However, for the sense of existential suffering to give rise to this perception of what I call the “intrinsic and ever-existing unsatisfactory nature of samsaric existence,” two additional factors are needed. What are these two additional factors? One of these is faith. In Pali, it’s called saddhā. And what does saddhā mean? It means faith in the Triple Gem: the Buddha, the Dharma, and the Sangha. It means faith in the Buddha as the fully enlightened teacher; faith in the Dharma as the Buddha’s teaching—the full teaching, not just a selection of sayings, cleverly arranged and organized and quoted on occasion, often misquoted according to one’s convenience; and faith in the Sangha. This last doesn’t mean faith in the community of those who are practicing together (which is not the meaning of the word “sangha”); it means faith, first in the Ariyan Sangha, the invisible spiritual community of those who have attained realization of the world-transcending Dharma—and then it’s also faith in the monastic sangha as a community (though not every monk and nun!)—a community that abides here in this world as the visible, human, embodied representation of the Ariyan Sangha.

    I have to emphasize that the word saddhā as used in the Buddhist texts—the word we translate as faith—is specifically tied to the Buddha Dharma. It has become fashionable amongst lay Dharma teachers, while knocking down “beliefs,” to extol faith. Faith, however, is then explained in such a way that its link to the Triple Gem is either eroded or fully broken, so that one could have faith in almost anything that’s considered good, sacred, and holy, and it’s still acceptable.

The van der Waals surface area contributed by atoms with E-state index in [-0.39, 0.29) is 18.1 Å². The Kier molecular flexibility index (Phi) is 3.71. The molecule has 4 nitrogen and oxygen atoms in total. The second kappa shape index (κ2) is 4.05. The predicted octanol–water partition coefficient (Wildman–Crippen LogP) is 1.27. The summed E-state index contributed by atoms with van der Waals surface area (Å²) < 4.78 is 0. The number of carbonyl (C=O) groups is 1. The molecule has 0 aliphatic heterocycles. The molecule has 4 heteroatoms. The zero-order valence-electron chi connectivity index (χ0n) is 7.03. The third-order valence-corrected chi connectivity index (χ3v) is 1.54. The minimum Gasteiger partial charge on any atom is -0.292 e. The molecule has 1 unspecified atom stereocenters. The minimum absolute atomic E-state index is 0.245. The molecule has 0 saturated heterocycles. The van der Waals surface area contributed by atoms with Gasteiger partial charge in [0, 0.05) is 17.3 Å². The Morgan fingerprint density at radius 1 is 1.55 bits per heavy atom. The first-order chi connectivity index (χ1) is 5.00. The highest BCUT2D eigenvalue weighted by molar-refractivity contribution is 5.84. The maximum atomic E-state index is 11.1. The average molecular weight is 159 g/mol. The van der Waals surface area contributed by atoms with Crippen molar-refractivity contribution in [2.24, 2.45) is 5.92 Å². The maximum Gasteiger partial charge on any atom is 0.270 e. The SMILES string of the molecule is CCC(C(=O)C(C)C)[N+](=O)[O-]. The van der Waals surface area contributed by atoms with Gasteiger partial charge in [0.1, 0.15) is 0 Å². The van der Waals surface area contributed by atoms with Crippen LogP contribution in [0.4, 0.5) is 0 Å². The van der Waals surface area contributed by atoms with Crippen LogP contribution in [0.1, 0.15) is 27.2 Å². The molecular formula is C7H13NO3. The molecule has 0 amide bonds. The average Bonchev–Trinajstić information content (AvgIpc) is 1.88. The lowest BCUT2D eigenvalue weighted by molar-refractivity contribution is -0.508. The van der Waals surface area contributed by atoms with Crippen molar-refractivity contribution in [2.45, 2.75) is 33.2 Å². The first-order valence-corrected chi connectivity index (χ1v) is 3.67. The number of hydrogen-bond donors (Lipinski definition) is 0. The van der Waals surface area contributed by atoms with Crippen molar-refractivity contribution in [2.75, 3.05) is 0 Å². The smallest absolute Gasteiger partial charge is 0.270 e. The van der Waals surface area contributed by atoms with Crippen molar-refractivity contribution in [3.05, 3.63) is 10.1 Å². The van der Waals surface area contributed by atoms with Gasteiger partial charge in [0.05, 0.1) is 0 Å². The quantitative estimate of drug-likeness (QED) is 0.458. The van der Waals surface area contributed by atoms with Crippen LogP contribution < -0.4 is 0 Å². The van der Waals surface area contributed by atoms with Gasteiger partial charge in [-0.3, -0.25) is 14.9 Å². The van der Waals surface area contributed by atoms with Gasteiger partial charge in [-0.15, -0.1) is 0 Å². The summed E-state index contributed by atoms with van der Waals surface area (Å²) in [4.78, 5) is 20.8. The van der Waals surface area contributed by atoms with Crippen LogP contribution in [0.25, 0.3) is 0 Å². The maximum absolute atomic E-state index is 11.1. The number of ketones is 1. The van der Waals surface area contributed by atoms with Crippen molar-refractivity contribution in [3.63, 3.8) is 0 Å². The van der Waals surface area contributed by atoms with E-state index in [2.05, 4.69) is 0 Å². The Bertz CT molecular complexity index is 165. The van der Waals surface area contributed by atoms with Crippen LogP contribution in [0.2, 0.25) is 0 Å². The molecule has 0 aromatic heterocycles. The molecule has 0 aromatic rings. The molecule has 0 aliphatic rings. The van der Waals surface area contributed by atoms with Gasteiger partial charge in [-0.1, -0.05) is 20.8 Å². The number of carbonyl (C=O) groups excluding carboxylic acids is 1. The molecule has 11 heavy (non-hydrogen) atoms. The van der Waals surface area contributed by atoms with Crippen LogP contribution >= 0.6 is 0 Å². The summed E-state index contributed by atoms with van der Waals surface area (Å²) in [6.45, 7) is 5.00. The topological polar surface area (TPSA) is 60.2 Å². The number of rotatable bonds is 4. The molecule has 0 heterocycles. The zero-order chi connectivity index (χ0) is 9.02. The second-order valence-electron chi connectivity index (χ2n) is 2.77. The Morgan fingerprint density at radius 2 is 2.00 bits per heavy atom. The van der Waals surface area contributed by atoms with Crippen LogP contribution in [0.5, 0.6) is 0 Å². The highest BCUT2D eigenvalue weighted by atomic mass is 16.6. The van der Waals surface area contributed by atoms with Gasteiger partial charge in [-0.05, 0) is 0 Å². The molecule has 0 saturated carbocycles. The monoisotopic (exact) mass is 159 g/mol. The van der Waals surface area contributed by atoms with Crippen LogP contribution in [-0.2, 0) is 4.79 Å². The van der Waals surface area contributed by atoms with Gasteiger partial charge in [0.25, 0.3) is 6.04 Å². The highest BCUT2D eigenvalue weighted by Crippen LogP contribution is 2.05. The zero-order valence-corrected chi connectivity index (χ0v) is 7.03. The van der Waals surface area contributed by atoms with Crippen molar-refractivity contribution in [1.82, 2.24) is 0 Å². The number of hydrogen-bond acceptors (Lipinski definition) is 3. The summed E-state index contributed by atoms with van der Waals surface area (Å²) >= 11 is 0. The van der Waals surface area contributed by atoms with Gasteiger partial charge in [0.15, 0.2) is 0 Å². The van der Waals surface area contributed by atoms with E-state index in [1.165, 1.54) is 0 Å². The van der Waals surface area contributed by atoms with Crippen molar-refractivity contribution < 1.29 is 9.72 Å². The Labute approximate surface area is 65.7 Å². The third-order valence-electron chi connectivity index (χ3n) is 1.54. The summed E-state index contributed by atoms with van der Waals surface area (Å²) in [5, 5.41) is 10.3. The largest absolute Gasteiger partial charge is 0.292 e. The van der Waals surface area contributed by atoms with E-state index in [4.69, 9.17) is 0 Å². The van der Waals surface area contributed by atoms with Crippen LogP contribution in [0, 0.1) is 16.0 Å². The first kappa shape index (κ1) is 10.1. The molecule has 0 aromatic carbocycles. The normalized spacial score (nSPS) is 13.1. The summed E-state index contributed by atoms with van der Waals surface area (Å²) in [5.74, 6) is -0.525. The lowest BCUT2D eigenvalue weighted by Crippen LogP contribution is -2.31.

Faith has various aspects; it isn’t synonymous with belief, but one of its aspects is cognitive, and that involves holding certain beliefs. Among them is the belief that the historical Buddha, Gotama of the Sakyan clan, was the fully enlightened Buddha of this historical period; and the belief that his teaching is the teaching that leads to enlightenment and liberation; and the belief that those who have followed and practiced his teaching with a high degree of success have gained world-transcending realization. That is, for classical Buddhism faith is uniquely rooted in the Triple Gem, and rooted in them partly by way of certain beliefs.

    Faith also involves an emotional component. It involves devotion, and in this case it is devotion directed towards the Triple Gem, above all love and devotion directed towards the Buddha as the human being who has perfectly realized all the noble qualities and ideals expressive of the Dharma; also, as the one who, out of great compassion, has taken up the burden of teaching and transforming obtuse sentient beings like ourselves. I find that this aspect of devotion is conspicuously lacking in the contemporary lay Buddhist scene here in the U.S. With a few exceptions, we hardly see traces of devotion and reverence for the Buddha in any of the popular Western Buddhist journals.